or John Deere tractors will not have demand if they don't make any.  

 

 

There is always Demand or we would not attempt to raise it.  

 

Best analogy I got---------------The wife goes to town for a thing.  Drought year and only one store has it and only one on the shelf.  Three others trying to buy it.  Advertised at $40, Owner wants $55, says it will be $65 by next week.  Wife and other three go home empty handed.  Demand is still there, just not at $55.  Chances are one of those 4 will buy it at $30 when the inventory gets old.-------------------I live with her, DEMAND is still there.  And an "expert" telling us demand is gone when none are sold in a time period,,,,,,,,,,, is just helping to satisfy her demand.------------------------

 

When the 4 go looking for something and there is no supply,  at least 2 will be ordered for future delivery------------That is a negative supply.-----------When next years corn is sold before it is raised,,,,,,,,,,,until it is delivered,,,,,,,,,you have a negative supply.

 

Usda does not change that by ignoring it.

 

 

 

 

----------------------------

 

 

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Veteran Advisor

Re: So, The USDA knocked over 1 billion bushels off of the corn demand side of things......

sw - i think i understand your analogy. i can relate, too. funny, simple way to put it.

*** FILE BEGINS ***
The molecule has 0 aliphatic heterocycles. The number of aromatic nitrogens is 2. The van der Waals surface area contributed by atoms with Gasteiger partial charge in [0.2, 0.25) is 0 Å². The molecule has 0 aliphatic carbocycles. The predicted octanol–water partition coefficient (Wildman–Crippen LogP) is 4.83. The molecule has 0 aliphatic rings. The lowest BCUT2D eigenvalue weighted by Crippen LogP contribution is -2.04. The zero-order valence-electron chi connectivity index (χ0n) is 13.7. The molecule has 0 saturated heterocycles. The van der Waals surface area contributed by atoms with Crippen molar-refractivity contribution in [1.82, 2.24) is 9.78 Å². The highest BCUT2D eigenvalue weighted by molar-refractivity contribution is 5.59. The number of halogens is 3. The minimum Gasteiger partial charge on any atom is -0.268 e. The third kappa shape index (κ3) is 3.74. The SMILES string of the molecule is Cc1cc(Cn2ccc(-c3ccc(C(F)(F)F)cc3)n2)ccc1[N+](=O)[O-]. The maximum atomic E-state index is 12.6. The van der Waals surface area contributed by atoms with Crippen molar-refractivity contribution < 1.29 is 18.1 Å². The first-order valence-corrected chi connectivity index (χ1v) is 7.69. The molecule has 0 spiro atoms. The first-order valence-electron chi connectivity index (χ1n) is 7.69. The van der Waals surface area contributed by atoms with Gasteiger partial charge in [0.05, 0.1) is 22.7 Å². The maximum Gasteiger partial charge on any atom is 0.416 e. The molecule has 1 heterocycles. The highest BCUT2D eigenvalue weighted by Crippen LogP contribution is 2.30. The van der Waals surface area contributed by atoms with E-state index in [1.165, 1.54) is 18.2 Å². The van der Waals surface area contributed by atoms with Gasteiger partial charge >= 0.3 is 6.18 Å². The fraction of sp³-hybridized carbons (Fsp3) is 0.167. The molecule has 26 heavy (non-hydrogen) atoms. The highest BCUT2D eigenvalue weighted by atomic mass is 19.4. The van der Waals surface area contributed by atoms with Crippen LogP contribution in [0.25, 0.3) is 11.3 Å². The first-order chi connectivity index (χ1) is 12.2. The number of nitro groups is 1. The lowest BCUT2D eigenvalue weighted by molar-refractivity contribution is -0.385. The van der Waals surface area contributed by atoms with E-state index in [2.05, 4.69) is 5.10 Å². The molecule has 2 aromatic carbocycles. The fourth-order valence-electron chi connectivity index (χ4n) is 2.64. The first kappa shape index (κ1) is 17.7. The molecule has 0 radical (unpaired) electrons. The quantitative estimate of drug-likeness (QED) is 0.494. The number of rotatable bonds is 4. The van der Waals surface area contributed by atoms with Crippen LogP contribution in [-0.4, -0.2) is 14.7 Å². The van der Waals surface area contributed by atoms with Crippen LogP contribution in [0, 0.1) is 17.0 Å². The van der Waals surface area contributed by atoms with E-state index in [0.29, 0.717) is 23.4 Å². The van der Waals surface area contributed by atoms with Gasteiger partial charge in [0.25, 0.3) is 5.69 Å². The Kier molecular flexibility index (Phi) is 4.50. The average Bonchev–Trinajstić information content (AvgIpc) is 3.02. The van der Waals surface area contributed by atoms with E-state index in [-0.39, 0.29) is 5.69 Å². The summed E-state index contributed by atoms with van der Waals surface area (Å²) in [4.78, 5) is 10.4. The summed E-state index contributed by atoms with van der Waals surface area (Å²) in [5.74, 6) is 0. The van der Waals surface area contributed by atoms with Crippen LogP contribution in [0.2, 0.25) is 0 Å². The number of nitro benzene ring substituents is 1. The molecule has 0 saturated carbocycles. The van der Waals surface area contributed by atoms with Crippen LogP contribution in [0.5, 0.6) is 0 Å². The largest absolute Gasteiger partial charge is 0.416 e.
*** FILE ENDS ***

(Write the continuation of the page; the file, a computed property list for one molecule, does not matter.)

i'm a little slow here, however. r u saying USDA's #'s are just an illusion so we can APPEAR to be satisfying all demand w/ ample supply, no matter what reality is?

  ALSO, do you remember what fundamentally caused Minneapolis wheat to trade up to $24.00 in early 2008??

 

thanks,

 

c-x-1

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Senior Advisor

Re: So, The USDA knocked over 1 billion bushels off of the corn demand side of things......

I'm not sure if I remember correctly, but wasn't it the need for pastry quality wheat that drove the Minn. wheat to those levels?

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Veteran Contributor

Re: So, The USDA knocked over 1 billion bushels off of the corn demand side of things......

C-x-1 The North Dakota state mill had a rookie buyer and he got caught short and panicked. Was a nice windfall
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Veteran Advisor

Re: So, The USDA knocked over 1 billion bushels off of the corn demand side of things......

ah ha, maybe i understand this all w/ sw, Dismal Science & Shaggy88 explanations. I thank all of you!

  So, demand for high end (rare) pastries sw's (everyone's) wife & a rookie (weak hands).

panick (fear), greed - i understand more than i thought.

 

much oblidged,

 

c-x-1  

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Senior Contributor

Re: So, The USDA knocked over 1 billion bushels off of the corn demand side of things......

I don't  care what agency you are talking about..how do you in one report lower production(pretty obvious) and then lower demand 1 billion because you can. They will have to answer to this eventually...MikeM

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Advisor

Re: So, The USDA knocked over 1 billion bushels off of the corn demand side of things......

How it works out is called price discovery.....  demand may indeed fall, but not before prices determine who gets the grain.